All viruses accumulate genetic mutations, and most are insignificant, scientists say.
According to study author James Musser, of Houston Methodist Hospital, SARS-CoV-2 is relatively stable, but with transmission so widespread in the United States, the virus has had abundant opportunities to mutate—potentially with deadlier consequences.
“We have given this virus a lot of chances,” he told the Washington Post. “There is a huge population size out there right now.”
For the study, the researchers were able to sequence the genomes of 5,085 strains of SARS-CoV-2 in Houston, Texas. The contagion was recovered during the initial wave of infections in the city and again during the “ongoing massive second wave of infections,” the study authors wrote.
The scientists were aware that there were several different strains of the virus that was present in Houston from the start of the pandemic, but after the outbreak in the summer, they found that nearly every genetic sample they analyzed revealed a mutation.
That particular mutation—known as D614G—was shown to alter the structure of the spike protein that gives the novel coronavirus its crown-like appearance, which the researchers say is associated with “increased transmission and infectivity.”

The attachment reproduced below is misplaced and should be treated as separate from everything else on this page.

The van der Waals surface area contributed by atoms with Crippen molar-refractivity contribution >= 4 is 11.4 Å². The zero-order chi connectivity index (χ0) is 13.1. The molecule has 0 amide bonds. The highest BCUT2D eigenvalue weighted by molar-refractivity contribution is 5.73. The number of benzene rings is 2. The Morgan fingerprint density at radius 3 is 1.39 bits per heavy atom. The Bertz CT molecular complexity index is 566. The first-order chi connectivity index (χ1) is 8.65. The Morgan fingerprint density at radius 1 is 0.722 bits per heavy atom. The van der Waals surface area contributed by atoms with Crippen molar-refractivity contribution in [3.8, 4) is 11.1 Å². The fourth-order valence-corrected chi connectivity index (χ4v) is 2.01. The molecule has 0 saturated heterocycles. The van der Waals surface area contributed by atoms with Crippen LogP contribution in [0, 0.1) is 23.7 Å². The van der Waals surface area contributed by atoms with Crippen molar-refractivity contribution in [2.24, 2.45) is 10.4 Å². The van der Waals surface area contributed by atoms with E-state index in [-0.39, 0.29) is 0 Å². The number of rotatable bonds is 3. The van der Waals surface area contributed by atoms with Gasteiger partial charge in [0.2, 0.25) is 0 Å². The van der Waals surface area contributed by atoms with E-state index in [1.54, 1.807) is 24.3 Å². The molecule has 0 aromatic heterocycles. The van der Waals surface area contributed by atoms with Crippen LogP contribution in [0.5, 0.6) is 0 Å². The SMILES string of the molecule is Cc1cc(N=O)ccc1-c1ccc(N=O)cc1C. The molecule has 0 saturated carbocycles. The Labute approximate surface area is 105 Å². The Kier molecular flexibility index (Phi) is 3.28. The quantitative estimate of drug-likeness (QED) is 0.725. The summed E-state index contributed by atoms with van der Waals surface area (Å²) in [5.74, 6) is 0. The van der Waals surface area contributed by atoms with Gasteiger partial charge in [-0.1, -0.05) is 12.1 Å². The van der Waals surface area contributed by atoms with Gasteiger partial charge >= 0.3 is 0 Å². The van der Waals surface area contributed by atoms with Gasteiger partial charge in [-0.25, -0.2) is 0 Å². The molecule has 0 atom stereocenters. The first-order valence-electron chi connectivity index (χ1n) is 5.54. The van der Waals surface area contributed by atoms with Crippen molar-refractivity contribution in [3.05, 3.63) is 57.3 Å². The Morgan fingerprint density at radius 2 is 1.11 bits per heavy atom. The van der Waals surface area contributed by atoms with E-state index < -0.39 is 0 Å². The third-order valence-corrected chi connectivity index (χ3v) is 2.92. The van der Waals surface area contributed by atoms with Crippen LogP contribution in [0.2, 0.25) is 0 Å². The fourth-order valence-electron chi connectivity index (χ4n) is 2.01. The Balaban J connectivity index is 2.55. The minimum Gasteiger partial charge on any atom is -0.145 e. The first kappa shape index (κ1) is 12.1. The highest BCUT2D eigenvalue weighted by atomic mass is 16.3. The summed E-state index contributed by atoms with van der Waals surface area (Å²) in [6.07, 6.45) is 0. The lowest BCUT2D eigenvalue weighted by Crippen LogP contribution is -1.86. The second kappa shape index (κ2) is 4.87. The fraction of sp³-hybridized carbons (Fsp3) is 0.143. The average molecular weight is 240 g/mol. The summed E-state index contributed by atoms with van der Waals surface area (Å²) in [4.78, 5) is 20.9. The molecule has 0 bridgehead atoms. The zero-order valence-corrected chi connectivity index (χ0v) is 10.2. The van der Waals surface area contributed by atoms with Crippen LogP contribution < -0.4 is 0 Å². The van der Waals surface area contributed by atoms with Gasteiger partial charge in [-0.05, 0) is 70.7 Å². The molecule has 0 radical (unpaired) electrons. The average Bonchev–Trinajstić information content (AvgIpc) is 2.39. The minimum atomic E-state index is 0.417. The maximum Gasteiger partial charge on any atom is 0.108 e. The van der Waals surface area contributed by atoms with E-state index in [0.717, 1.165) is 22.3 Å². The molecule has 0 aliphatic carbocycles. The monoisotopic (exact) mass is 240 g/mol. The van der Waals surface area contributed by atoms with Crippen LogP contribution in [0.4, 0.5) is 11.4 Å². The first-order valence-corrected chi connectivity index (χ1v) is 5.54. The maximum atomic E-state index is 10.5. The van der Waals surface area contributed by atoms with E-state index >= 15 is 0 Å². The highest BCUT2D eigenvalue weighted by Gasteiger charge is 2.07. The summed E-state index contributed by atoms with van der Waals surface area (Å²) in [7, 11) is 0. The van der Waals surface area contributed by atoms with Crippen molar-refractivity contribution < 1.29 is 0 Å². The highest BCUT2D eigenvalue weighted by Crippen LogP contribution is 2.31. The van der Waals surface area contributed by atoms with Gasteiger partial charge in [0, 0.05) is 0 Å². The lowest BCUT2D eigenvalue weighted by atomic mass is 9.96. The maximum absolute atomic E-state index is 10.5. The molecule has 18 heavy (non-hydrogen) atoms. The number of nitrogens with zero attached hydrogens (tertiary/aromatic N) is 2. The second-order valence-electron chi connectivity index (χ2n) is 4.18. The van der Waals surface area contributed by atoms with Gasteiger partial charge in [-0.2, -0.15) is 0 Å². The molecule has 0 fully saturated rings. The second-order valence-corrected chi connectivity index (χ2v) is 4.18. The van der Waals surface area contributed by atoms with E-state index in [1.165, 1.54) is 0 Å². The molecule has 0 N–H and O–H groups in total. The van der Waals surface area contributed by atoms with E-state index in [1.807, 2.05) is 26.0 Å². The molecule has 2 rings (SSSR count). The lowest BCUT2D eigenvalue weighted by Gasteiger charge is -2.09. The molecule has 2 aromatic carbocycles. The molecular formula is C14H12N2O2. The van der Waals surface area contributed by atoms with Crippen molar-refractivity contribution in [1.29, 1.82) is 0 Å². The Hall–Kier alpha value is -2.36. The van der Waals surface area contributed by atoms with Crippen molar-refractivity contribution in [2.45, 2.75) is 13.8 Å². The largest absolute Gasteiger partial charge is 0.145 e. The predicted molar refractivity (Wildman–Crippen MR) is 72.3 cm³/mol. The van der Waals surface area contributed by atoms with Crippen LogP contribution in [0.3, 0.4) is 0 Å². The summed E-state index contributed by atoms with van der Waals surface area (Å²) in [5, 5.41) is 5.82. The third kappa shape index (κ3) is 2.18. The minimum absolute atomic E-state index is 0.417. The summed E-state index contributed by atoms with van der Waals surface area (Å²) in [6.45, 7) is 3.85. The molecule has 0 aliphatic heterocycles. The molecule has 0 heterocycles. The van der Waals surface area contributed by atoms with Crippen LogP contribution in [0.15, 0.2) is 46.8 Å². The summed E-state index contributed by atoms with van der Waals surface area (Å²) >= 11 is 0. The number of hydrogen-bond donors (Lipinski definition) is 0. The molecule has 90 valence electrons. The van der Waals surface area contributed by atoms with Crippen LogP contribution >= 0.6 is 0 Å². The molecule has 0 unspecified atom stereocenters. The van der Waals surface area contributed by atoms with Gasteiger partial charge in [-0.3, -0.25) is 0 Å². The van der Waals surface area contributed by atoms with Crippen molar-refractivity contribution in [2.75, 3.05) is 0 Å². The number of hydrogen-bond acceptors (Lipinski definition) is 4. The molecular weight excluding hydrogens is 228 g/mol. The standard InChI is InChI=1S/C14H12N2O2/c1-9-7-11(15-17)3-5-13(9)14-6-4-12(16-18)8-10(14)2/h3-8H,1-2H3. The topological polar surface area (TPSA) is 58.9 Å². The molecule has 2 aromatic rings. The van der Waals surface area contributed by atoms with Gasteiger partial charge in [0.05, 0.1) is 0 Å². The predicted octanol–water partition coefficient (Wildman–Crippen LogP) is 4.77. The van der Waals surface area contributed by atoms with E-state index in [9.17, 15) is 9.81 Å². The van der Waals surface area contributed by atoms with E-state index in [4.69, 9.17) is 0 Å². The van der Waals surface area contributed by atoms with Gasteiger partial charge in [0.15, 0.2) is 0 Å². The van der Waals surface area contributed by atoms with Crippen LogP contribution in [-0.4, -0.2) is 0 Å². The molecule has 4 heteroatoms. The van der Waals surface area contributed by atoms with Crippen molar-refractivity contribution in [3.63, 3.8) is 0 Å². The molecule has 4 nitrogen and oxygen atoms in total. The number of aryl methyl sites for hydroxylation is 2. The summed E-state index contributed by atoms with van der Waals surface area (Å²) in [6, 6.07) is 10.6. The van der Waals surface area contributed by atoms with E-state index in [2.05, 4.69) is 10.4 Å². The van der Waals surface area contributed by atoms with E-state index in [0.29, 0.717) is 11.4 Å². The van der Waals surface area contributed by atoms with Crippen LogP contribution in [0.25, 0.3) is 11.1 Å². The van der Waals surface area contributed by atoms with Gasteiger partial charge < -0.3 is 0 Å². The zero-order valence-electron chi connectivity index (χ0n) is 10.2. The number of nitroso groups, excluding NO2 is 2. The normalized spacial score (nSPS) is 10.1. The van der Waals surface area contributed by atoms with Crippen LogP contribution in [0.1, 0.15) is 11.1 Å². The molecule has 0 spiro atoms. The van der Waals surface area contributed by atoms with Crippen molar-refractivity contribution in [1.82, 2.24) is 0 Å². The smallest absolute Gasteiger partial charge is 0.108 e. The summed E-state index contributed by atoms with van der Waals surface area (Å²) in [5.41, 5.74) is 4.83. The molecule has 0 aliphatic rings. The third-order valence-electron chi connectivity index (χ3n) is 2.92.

The spikes are what enable the virus to bind to and eventually infect cells.
Individuals who carried these mutated strains were also shown to have higher viral loads in the back of their nose and throat, the study found, suggesting that the new strains are, in fact, more contagious.
David Morens, a virologist at the National Institute of Allergy and Infectious Diseases, noted that the data points to a strong possibility that the coronavirus has become more transmissible and that this “may have implications for our ability to control it.”
“Wearing masks, washing our hands, all those things are barriers to transmissibility, or contagion, but as the virus becomes more contagious it statistically is better at getting around those barriers,” Morens told the Washington Post.
The study’s findings also have implications in the development of a viable coronavirus vaccine.
“Although we don’t know yet, it is well within the realm of possibility that this coronavirus, when our population-level immunity gets high enough, this coronavirus will find a way to get around our immunity,” he said.
“If that happened, we’d be in the same situation as with the flu. We’ll have to chase the virus and, as it mutates, we’ll have to tinker with our vaccine.”
Now more than eight months into the pandemic, there are roughly 32.3 million confirmed cases of coronavirus worldwide, including at least 984,000 related deaths, according to the latest data from Johns Hopkins University.
Ethen Kim Lieser is a Minneapolis-based Science and Tech Editor who has held posts at Google, The Korea Herald, Lincoln Journal Star, AsianWeek and Arirang TV. Follow or contact him on LinkedIn.